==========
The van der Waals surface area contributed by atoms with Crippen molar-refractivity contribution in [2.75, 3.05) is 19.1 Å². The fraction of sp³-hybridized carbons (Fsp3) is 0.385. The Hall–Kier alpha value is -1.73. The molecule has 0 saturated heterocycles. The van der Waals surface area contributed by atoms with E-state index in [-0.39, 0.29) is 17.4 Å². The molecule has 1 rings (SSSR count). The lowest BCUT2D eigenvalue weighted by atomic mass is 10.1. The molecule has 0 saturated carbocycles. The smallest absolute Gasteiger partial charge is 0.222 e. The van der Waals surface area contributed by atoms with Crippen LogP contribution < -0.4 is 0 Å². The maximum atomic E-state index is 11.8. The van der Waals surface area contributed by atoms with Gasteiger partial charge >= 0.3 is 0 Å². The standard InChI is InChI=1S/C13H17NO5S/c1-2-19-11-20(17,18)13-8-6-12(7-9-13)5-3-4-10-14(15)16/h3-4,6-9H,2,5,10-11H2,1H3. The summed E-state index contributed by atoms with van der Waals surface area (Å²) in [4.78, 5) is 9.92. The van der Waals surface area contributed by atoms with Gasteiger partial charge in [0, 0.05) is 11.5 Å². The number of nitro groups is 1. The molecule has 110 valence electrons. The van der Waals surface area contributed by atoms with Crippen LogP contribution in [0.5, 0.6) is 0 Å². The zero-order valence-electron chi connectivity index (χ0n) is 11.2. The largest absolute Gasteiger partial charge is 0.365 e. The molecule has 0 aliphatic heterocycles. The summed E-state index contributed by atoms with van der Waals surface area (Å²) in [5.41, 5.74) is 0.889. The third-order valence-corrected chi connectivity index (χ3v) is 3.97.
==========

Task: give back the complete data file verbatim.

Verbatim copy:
The van der Waals surface area contributed by atoms with Crippen molar-refractivity contribution in [2.75, 3.05) is 19.1 Å². The fraction of sp³-hybridized carbons (Fsp3) is 0.385. The Hall–Kier alpha value is -1.73. The molecule has 0 saturated heterocycles. The van der Waals surface area contributed by atoms with E-state index in [-0.39, 0.29) is 17.4 Å². The molecule has 1 rings (SSSR count). The lowest BCUT2D eigenvalue weighted by atomic mass is 10.1. The molecule has 0 saturated carbocycles. The smallest absolute Gasteiger partial charge is 0.222 e. The van der Waals surface area contributed by atoms with Crippen LogP contribution < -0.4 is 0 Å². The maximum atomic E-state index is 11.8. The van der Waals surface area contributed by atoms with Gasteiger partial charge >= 0.3 is 0 Å². The standard InChI is InChI=1S/C13H17NO5S/c1-2-19-11-20(17,18)13-8-6-12(7-9-13)5-3-4-10-14(15)16/h3-4,6-9H,2,5,10-11H2,1H3. The summed E-state index contributed by atoms with van der Waals surface area (Å²) in [4.78, 5) is 9.92. The van der Waals surface area contributed by atoms with Gasteiger partial charge in [0, 0.05) is 11.5 Å². The number of nitro groups is 1. The molecule has 110 valence electrons. The van der Waals surface area contributed by atoms with Crippen LogP contribution in [0.5, 0.6) is 0 Å². The zero-order valence-electron chi connectivity index (χ0n) is 11.2. The largest absolute Gasteiger partial charge is 0.365 e. The molecule has 0 aliphatic heterocycles. The summed E-state index contributed by atoms with van der Waals surface area (Å²) in [5.41, 5.74) is 0.889. The third-order valence-corrected chi connectivity index (χ3v) is 3.97.